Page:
Kara offers her hand which Lena doesn’t even acknowledge. She just continues to stare into her eyes unflinchingly. Slowly, she tilts her hand to the side to allow the coffee Kara had just given her to spill out on to the cheap carpeted floor. It drags on for nearly fifteen seconds, after which she presses the now empty cup into Kara’s still extended hand. At that she turns to leave, her ponytail slapping across Kara’s face.

Good. The slap she’s too professional to give.

She ignores Kara Danvers’ goofy little smile she sees reflecting on the metallic filing cabinet and slouches through the hazardous door as domineeringly as she can.

Nothing changes at first.

Kara keeps fighting and, worse still, she keeps winning. Kara Danvers has worked her way up in the fight scene – she’s no longer sparring in back alley gyms or unused parking garages. With every win she gains entry into the next highest venue, the next highest opponent.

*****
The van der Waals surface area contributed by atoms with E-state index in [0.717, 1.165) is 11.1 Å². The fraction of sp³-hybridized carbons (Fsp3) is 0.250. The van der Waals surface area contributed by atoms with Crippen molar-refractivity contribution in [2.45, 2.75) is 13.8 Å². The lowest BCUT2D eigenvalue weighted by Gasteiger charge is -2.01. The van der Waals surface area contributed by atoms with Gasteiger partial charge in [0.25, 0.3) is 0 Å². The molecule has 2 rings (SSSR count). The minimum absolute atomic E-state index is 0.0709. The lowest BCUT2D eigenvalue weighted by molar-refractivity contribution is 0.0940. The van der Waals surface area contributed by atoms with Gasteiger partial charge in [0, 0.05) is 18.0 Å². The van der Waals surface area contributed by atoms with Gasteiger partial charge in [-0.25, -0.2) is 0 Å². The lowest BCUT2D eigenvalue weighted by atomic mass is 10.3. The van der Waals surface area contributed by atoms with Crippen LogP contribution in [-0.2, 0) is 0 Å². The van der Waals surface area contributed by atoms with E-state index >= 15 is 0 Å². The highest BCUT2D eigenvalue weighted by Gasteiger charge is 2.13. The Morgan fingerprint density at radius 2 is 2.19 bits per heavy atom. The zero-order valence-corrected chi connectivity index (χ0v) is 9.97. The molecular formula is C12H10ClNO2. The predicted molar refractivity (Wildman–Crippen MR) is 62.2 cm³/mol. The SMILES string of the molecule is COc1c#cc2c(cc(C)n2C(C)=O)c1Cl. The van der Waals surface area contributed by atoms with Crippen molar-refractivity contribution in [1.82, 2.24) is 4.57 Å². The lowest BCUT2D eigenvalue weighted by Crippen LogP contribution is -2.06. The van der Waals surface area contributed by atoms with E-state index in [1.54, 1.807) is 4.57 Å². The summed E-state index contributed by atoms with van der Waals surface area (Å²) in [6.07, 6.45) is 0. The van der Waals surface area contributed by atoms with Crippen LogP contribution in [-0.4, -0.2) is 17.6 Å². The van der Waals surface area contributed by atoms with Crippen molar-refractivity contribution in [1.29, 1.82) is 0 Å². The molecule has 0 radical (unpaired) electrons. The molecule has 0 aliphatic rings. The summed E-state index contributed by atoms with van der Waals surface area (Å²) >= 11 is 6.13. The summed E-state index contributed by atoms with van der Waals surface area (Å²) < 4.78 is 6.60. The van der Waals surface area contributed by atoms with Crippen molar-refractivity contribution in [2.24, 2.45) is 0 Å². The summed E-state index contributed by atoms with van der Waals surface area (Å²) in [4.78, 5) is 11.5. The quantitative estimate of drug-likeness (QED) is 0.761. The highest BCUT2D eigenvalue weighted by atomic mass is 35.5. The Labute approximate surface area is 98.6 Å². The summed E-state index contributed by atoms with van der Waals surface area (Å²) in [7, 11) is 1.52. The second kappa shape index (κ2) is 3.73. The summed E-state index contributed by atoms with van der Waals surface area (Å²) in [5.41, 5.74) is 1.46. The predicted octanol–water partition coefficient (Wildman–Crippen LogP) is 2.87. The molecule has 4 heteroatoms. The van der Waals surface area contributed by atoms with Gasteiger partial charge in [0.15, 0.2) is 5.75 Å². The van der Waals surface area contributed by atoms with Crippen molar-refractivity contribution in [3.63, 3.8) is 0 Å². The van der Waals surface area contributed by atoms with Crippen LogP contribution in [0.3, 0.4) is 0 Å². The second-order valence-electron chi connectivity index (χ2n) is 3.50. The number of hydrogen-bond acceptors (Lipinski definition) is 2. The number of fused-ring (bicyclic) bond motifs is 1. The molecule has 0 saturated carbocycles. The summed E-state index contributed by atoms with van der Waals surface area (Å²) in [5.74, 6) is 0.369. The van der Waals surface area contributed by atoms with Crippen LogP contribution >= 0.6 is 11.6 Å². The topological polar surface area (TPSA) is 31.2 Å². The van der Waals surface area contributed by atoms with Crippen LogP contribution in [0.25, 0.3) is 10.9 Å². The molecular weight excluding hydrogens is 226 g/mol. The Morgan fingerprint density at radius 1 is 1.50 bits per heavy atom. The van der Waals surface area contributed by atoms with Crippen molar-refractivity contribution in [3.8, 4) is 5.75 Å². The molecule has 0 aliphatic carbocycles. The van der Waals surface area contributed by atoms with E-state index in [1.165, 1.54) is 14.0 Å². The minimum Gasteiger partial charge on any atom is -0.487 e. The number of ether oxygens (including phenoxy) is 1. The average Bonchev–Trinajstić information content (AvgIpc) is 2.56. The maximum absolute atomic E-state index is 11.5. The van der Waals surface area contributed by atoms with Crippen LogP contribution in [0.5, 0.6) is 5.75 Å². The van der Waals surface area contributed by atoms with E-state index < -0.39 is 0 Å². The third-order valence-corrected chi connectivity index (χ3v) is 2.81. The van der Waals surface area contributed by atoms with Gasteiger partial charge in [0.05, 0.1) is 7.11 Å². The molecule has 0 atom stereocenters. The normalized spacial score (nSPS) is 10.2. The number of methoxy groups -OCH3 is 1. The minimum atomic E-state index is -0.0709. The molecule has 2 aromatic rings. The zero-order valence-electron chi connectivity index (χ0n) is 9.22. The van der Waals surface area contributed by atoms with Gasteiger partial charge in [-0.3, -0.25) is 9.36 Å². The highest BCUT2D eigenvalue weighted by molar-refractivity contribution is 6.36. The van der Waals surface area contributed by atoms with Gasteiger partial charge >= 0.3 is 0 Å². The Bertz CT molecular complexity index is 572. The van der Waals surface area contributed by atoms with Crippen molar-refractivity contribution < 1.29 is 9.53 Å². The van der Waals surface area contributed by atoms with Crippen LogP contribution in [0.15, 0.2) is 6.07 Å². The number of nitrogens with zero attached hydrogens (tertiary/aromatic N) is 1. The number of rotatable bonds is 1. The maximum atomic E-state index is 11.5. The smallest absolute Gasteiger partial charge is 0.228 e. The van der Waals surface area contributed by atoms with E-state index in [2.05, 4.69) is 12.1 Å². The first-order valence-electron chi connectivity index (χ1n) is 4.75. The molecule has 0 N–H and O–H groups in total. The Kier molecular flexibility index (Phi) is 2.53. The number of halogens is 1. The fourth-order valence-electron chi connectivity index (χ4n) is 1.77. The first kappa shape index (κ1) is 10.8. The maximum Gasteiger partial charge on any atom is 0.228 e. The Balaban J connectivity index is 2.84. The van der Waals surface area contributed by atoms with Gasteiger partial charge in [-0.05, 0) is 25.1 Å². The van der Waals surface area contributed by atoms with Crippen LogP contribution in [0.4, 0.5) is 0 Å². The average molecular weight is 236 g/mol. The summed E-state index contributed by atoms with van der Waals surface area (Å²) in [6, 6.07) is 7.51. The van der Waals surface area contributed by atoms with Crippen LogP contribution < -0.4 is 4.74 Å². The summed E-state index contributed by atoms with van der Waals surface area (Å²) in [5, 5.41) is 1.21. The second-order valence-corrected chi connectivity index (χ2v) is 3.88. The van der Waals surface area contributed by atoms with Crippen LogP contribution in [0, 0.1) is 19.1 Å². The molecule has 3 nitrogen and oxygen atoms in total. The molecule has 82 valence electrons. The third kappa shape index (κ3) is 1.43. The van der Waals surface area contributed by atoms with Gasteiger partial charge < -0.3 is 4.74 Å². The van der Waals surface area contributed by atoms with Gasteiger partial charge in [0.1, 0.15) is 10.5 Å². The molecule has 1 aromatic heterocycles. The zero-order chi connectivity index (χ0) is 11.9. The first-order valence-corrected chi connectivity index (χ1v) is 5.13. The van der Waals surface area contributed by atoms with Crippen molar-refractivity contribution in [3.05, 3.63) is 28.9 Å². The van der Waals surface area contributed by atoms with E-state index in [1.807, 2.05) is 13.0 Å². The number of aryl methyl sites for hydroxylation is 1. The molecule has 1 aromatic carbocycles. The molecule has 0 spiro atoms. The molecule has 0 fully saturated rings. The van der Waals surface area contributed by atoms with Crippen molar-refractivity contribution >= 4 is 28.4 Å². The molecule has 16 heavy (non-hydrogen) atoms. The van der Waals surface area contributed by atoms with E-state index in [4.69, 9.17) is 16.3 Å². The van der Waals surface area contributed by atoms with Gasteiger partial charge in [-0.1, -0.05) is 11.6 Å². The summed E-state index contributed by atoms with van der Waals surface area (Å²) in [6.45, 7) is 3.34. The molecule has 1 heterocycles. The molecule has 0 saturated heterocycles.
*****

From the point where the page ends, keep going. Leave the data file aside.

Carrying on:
The rumblings around her are intensifying, and at this point any moves to take her out would bring more scrutiny than Lena wants this late in the game. It’s too late now to derail the Supergirl train. They aren’t hiding the nickname any longer, either – they chant Sup-er-girl! Sup-er-girl! as she knocks out another, then another, then another.

Every single time she’ll stand there amidst their cheers, breathing hard and barely bruised, and she’ll find Lena’s eyes in the crowd.

Lena is really starting to hate Kara Danvers.

Lena escalates. 

To win against a challenge, you need as much information as you can get, and she seems to lack any. Who is Kara Danvers? Where did Kara Danvers come from? How does someone come out of nowhere and fight at that level? It doesn’t make sense. 

So, she does the only rational thing she can do and has Kara followed.